Governance of Genetic Resources

Governance of Genetic Resources

A Guide to Navigating the Complex Global Landscape

Catherine Rhodes

Governance of Genetic Resources maps out a landscape of the international governance of genetic resources. It shows what governance efforts currently exist, what is missing, which areas are problematic, and outlines what the international community should be aiming for in regard to its future development and implementation.

Chapter 4: Actors

Catherine Rhodes

Subjects: development studies, law and development, environment, environmental law, law - academic, environmental law, intellectual property law, law and development, public international law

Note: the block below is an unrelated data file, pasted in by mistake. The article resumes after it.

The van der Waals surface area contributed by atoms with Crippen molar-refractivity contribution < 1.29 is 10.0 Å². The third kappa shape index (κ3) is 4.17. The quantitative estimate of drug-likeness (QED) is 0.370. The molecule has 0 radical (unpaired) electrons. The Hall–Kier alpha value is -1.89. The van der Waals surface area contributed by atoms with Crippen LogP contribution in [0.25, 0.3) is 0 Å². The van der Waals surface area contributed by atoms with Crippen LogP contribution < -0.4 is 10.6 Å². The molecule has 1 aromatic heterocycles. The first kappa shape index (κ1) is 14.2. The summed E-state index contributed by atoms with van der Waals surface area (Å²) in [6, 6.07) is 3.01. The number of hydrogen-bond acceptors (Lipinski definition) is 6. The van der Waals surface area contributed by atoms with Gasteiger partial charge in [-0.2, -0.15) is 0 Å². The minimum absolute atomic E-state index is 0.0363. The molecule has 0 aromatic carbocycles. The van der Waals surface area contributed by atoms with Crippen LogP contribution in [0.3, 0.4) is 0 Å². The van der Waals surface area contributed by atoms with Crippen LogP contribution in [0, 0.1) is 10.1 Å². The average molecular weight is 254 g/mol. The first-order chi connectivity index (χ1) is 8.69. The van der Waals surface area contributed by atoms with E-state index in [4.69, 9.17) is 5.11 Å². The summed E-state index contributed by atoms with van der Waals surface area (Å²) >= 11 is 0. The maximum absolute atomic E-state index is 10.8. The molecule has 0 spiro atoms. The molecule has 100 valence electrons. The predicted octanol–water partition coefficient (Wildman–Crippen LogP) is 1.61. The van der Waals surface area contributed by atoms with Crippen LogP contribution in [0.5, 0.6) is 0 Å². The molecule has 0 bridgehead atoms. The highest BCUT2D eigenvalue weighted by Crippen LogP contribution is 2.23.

This chapter introduces some of the main actors involved in the international governance of genetic resources. There is not space to give extensive coverage to all of the actors; the main focus is on the international organizations that are playing an active role in the development and operation of genetic resources governance. Chapter 5 covers the main international rules, and Chapter 6 identifies and outlines some trends and emerging initiatives. In international governance states are the main and most important actors. While other actors have gained importance and can influence the content and direction of governance efforts, states – particularly powerful states – are the ultimate decision-makers. It is generally their responsibility to implement any rules that are established, and their participation and actions are required for various regulatory provisions and other governance methods to succeed. States, of course, have varying interests and levels of economic power, political power and influence. Generally in negotiations they will be nominally equal (by virtue of the principle of sovereign equality that is enshrined in the UN Charter), and can act in their own interests. However, it is generally the case that major powers have greater influence in negotiations, both because they can effectively apply pressure to persuade others of their case, and because they can often afford to have more representatives within the forums working on the issues. States also tend to form groups within international governance processes and negotiations. These are generally based around shared interests, economic characteristics or geographic proximity.

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